Committees come in two versions; standing and temporary. A standing committee deals with recurring tasks or concerns that require periodic attention. For example, a curriculum committee might tend to the process of upgrading, revising, paring and evaluating school functions that deal with its curriculum. Other long term functions might be a capital improvement committee whose task is upgrading facilities, acquiring equipment (film projector, playground equipment), or making library acquisitions. These activities must be more or less continually looked after or they will fall into disarray and prove to be more of a liability that an asset. It is a good idea to rotate faculty on and off the standing committee.
Temporary committees are created for short term service and after the job is done, will disband. Many schools utilize a planning committee each year whose job is to put together a calendar of activities by which the school will operate. Once the calendar is completed, the committee is no longer needed, and it ceases to exist. Obtaining good committee service is assured by selecting responsible members, providing clear instructions of what they are expected to do and following up with good supervision and training.
1. Make sure that each member knows that service on a committee represents a contract between the individual and his administrator or school. If he cannot serve responsibly and professionally, the appointment should be declined.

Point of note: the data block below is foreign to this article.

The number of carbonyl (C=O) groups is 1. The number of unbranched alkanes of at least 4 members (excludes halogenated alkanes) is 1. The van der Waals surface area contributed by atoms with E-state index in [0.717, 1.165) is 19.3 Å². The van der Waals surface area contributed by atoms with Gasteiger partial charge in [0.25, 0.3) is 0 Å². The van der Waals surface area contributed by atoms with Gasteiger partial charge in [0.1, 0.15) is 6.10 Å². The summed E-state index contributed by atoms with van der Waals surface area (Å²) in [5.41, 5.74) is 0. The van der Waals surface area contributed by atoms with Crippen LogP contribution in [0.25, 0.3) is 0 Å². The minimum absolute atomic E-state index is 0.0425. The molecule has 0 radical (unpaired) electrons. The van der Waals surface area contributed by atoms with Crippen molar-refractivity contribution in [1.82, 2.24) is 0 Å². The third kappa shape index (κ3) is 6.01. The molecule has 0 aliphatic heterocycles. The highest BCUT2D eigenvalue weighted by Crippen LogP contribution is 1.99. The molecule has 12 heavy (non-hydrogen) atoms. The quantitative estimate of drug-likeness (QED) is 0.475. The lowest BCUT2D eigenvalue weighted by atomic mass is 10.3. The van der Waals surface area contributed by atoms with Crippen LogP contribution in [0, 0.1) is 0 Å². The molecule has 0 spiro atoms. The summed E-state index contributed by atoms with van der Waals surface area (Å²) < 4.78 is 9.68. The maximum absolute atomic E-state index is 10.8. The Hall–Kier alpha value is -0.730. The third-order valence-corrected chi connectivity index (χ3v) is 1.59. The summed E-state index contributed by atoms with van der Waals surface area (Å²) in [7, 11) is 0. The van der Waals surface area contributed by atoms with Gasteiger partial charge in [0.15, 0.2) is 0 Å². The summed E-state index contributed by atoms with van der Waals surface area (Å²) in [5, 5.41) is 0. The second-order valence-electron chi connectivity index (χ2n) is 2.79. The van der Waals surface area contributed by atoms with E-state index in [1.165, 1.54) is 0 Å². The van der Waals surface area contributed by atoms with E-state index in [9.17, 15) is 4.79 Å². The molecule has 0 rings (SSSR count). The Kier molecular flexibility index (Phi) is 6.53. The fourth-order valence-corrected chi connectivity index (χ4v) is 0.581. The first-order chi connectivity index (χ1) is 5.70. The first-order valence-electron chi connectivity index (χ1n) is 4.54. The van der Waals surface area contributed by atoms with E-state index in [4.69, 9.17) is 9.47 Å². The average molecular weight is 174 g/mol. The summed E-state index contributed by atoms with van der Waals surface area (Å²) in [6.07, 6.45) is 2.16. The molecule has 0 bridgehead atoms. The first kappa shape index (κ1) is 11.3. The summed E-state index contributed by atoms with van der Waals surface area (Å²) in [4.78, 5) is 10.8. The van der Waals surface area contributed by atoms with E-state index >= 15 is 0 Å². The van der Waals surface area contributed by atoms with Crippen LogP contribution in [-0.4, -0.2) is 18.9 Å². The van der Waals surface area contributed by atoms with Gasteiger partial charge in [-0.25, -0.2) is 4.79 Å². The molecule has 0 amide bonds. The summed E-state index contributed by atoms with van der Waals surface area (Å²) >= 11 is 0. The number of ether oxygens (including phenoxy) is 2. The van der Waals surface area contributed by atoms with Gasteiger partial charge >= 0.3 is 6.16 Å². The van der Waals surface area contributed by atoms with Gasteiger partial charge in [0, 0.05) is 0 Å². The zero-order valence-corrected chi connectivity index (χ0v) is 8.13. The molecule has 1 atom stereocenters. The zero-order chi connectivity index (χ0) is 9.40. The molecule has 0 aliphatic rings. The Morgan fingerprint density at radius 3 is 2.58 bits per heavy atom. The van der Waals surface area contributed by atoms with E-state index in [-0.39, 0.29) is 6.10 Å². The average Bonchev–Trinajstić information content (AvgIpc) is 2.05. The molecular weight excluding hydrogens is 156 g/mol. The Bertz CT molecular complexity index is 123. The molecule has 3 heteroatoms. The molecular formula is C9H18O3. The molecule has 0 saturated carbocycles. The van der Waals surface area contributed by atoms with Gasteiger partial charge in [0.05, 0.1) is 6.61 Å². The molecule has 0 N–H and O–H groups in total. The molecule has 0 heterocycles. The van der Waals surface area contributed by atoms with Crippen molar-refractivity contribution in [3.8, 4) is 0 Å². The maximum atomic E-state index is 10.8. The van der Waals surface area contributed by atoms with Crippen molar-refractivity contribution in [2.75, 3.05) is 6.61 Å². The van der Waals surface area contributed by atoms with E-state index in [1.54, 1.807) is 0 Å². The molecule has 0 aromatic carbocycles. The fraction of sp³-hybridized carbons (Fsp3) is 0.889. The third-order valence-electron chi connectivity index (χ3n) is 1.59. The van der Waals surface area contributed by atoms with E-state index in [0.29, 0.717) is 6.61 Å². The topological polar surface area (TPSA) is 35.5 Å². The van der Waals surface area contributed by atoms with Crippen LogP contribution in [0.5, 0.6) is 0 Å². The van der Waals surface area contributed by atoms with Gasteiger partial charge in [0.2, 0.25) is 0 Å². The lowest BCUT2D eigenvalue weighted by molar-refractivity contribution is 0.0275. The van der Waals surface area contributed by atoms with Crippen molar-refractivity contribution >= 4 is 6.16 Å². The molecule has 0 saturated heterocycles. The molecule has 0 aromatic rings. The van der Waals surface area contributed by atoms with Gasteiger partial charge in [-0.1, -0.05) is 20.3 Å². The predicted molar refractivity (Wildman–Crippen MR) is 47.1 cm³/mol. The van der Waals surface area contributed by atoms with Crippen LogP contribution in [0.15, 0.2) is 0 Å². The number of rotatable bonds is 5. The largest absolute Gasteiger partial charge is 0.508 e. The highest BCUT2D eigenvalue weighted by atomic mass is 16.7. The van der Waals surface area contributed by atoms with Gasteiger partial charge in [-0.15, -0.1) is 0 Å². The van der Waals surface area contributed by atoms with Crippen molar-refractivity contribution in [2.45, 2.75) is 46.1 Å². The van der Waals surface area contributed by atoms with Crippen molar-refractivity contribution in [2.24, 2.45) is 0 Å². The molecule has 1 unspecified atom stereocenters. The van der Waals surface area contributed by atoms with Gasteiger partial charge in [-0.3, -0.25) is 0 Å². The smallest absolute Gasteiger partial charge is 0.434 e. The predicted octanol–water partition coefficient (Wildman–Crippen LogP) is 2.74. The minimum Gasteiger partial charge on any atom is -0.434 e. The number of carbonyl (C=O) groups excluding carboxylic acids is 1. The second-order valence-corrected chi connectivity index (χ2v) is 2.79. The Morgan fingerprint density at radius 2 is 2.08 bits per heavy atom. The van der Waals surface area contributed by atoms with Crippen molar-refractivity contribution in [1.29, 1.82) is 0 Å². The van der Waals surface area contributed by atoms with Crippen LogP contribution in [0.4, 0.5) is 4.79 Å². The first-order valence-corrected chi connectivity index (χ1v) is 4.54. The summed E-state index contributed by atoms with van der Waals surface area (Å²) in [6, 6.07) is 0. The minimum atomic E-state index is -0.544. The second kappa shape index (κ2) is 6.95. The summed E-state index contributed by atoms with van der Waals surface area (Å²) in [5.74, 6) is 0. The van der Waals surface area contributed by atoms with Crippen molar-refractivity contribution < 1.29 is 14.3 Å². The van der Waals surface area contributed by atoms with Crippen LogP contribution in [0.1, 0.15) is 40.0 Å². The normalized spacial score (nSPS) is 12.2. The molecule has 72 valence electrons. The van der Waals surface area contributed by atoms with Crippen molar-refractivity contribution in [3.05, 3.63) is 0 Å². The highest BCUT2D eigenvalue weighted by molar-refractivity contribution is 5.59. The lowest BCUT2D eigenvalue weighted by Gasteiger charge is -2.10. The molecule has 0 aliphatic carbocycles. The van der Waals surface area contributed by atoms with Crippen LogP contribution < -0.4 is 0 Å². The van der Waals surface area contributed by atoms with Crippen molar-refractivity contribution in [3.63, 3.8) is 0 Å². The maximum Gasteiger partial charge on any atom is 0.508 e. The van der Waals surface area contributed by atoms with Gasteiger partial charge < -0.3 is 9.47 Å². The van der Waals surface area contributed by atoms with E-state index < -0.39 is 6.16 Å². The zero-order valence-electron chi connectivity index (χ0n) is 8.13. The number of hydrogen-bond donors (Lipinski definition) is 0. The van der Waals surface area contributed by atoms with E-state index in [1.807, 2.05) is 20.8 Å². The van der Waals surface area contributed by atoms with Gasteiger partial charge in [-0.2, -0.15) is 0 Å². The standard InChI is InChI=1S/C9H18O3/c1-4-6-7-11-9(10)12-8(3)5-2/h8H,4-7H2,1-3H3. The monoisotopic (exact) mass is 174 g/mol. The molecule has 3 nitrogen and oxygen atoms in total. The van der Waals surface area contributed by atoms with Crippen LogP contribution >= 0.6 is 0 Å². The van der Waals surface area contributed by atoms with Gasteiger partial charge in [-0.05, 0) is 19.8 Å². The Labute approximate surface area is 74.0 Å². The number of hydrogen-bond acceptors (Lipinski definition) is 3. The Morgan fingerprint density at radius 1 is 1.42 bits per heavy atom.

2. Provide clear objectives for what is expected of the committee and any necessary approaches or methods that are to be used to do the work. “The purpose of this committee is to…” “I expect the committee to provide…”
3. Set deadlines for reporting interim progress (or lack thereof) and the level of detail and nature of reports. Some reports may be oral and made in passing. The final report needs to be organized and written out in detail, to be received on a specified date.
4. Instruct the committee on the extent of its authority and use of resources or budget. “Spend no more than $50”; “Involve two senior students.”
5 . Notify the committee as to how their report is to be used. Three ways are common: (a) Recommendation that may be used for administrative decision, (b) Recommendation requiring faculty approval (i.e. discussion and vote), or (c) report accepted as the final answer (whatever the committee decides is final).